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What Is Islamic Art?

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  • Written By: Jennifer Voight
  • Edited By: Melissa Wiley
  • Last Modified Date: 23 August 2016
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Islamic art describes different art forms such as architecture, textiles, and book illumination that arose from geographical areas that were primarily Islamic in culture and politics. The Islamic religion developed in 622 AD and spread as Islamic warriors claimed territory in their god, Allah’s, name. With aggressive conquest came Islamic art and architectural forms with their characteristic natural and floral motif patterns, horror vacui, and sumptuous furnishings. Islamic art, while dominated by architecture and lacking in pictorial tradition, was influenced by many of the surrounding artistic traditions, including Christian, Byzantine, and central Asian traditions.

As political and cultural domination spread from its epicenter in Palestine, Syria, and Iraq, mosques and palaces were built reflecting the Islamic art traditions of the era. Exteriors were decorated in intricate, curvilinear, stylized patterns that covered every available surface. These designs served a decorative, but not necessarily religious, purpose. Islamic art and architecture employed the use of stone carving and stucco reliefs on the exterior. Interiors were decorated in luxurious, patterned textiles, rugs, and ceramics.

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The use of mosaic tiled floors was very popular as rulers employed every means possible to reflect their wealth and love of luxury. Like the exteriors of mosques and palaces, designs were crowded, repetitive patterns based on organic shapes and geometric patterns. No surface was left without decoration. The Oriental rug was popular not only for practical reasons, but as a decorative object, status symbol, and gift showing favor. Royal courts employed weavers to create beautifully decorative rugs that became famous worldwide by the 10th century and remain popular examples of Islamic art in modern times.

Practical items for use in mosques and palaces reflected the Islamic love of luxury. Highly skilled artisans crafted metal, wood, and ivory into richly decorated art objects and were decorated with characteristic Islamic arabesque designs. Designs were characterized by flattened reliefs, and colors are limited to those of the structural, metallic materials.

Islamic art traditionally has no pictorial representations, as the holy book of Islam, the Koran, does not allow graven images. Yet by 1,200 AD Iran and Iraq were producing illuminated books with rich illustrations of secular scenes of hunting, feasting, and battle. Rulers frequently commissioned calligraphers and artists to illustrate books of poetry. Human figures, such as those in the 16th century Khamsa of Nizami, are flattened and lack shading. Perspective is minimal to non-existent, and the figures appear to float against the background. The focus is not on realism but on rich color and patterned shapes.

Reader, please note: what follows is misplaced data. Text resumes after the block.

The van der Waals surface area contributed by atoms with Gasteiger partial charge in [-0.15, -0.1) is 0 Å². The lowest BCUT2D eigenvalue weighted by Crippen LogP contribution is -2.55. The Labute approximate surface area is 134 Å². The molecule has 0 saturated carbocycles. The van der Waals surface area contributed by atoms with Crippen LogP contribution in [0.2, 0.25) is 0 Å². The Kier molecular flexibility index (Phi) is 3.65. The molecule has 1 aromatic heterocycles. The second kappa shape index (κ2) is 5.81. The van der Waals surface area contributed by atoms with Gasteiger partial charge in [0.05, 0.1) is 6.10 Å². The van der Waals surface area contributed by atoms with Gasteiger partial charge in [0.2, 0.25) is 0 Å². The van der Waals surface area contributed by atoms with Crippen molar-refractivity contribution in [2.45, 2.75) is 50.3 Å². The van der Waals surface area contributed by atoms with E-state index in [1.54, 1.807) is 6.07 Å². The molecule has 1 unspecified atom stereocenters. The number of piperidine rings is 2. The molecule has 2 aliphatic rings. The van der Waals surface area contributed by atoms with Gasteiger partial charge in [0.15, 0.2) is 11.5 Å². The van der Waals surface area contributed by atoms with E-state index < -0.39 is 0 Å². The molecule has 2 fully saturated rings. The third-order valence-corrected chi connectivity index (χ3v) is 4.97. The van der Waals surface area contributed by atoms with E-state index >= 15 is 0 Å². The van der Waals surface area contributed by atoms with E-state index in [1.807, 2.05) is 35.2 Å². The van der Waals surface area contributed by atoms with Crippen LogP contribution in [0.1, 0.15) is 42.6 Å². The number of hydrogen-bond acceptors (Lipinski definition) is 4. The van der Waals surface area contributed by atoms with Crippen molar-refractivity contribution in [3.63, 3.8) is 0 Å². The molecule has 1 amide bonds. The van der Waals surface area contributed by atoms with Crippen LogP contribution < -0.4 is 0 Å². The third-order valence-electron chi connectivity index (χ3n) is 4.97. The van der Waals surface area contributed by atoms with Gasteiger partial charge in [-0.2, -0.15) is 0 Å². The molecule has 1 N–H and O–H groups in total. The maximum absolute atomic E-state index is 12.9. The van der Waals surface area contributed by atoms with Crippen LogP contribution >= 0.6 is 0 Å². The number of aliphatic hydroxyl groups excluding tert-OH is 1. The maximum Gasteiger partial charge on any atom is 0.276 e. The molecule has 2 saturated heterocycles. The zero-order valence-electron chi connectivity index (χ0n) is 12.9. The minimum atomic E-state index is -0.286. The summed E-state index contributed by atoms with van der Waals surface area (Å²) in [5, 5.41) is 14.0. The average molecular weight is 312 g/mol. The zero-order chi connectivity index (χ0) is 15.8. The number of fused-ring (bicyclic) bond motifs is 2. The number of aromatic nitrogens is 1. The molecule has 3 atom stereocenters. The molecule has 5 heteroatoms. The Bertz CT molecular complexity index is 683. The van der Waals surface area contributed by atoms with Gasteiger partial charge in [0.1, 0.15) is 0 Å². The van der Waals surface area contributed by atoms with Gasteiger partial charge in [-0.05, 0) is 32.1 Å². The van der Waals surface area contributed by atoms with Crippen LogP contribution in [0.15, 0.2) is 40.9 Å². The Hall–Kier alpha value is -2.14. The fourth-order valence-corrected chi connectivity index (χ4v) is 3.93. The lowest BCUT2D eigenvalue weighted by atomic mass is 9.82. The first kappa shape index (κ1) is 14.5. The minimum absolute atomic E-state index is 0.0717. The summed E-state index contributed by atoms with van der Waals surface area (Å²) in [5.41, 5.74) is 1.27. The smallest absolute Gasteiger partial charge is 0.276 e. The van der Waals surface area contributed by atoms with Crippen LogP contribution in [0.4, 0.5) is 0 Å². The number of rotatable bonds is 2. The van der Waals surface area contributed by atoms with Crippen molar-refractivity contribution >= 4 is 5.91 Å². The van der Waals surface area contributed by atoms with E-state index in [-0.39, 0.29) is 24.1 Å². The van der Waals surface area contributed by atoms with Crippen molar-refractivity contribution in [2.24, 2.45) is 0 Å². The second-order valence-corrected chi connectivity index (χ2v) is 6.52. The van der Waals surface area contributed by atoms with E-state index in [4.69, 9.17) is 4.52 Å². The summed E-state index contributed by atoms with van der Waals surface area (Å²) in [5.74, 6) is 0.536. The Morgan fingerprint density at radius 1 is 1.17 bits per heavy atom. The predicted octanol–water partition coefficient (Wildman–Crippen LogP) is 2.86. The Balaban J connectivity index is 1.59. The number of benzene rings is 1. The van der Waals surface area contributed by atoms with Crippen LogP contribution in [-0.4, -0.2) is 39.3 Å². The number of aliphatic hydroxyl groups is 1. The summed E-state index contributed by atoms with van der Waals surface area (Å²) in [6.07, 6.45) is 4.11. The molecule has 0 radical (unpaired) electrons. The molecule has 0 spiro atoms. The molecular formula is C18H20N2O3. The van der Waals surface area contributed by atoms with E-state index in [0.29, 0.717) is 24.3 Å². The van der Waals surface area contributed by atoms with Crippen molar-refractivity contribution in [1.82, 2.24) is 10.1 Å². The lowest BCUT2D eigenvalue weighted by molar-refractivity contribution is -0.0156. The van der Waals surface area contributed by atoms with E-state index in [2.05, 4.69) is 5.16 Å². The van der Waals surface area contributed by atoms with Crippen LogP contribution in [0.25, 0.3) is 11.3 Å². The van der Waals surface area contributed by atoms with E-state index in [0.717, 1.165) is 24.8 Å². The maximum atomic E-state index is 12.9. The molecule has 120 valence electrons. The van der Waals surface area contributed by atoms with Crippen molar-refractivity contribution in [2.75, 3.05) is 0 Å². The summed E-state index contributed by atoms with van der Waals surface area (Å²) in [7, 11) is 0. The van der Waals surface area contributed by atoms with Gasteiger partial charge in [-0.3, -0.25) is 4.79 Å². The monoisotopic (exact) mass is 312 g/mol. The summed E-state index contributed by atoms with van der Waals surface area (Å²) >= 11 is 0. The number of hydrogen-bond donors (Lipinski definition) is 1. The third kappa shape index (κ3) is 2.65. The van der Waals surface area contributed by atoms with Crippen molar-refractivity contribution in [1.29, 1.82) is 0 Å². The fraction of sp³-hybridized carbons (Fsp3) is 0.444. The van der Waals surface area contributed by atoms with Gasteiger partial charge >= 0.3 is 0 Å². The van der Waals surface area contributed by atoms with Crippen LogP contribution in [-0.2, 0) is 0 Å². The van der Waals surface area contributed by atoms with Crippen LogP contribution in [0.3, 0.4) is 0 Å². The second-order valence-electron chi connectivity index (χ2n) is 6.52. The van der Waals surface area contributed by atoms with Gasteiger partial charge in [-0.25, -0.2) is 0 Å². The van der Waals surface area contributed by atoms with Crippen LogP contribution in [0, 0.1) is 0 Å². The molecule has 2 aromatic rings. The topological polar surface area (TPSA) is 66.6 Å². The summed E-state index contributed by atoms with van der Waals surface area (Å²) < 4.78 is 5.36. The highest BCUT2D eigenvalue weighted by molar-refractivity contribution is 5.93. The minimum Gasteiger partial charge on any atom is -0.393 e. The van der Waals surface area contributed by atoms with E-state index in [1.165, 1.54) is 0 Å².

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smartypantz
Post 3

@Animalz – I’m an art major in college, and I remember my professor saying that if you look at Islamic art history, it’s obvious that religion plays a major role in their art. I don’t have a deep understanding of Islam, but my professor said that Muslims believe their God (Allah) is the center of all reality. They believe that everything is part of Allah’s divine plan, and that comes through in their art.

If you look at Islamic geometric art with that in mind, you can see the Muslim artist’s beliefs in the colors, shapes, and the way that everything comes together as a cohesive whole. I think that’s why the art is so calming to you. It has the same effect on me as well.

I’m not a follower of Islam, but I can definitely see the beauty that a religious artist’s mindset can create when I look at Islamic geometric works.

Animalz
Post 2

@ginSoul – In my opinion, Islamic geometric art is very beautiful. It usually consists of repeating shapes with repeating color patterns. The shapes may be set inside other shapes, or may come together to create an all new shape, like pentagons and triangles coming together to make a circle, for example.

I think the colors used in Islamic art are very relaxing. There are a lot of blacks, blues, and browns of varying shades. The combinations of the shapes and colors are very pleasing to me.

I don’t know why this geometric art has such a calming effect on me, but it does. I recommend that you view some online if you’re interested.

ginSoul
Post 1

What do the geometric patterns in Islamic art look like? I’m fascinated by fractals and tiles and all other art forms that are created by using mathematical principles. I would like to know more about the geometric art, please.

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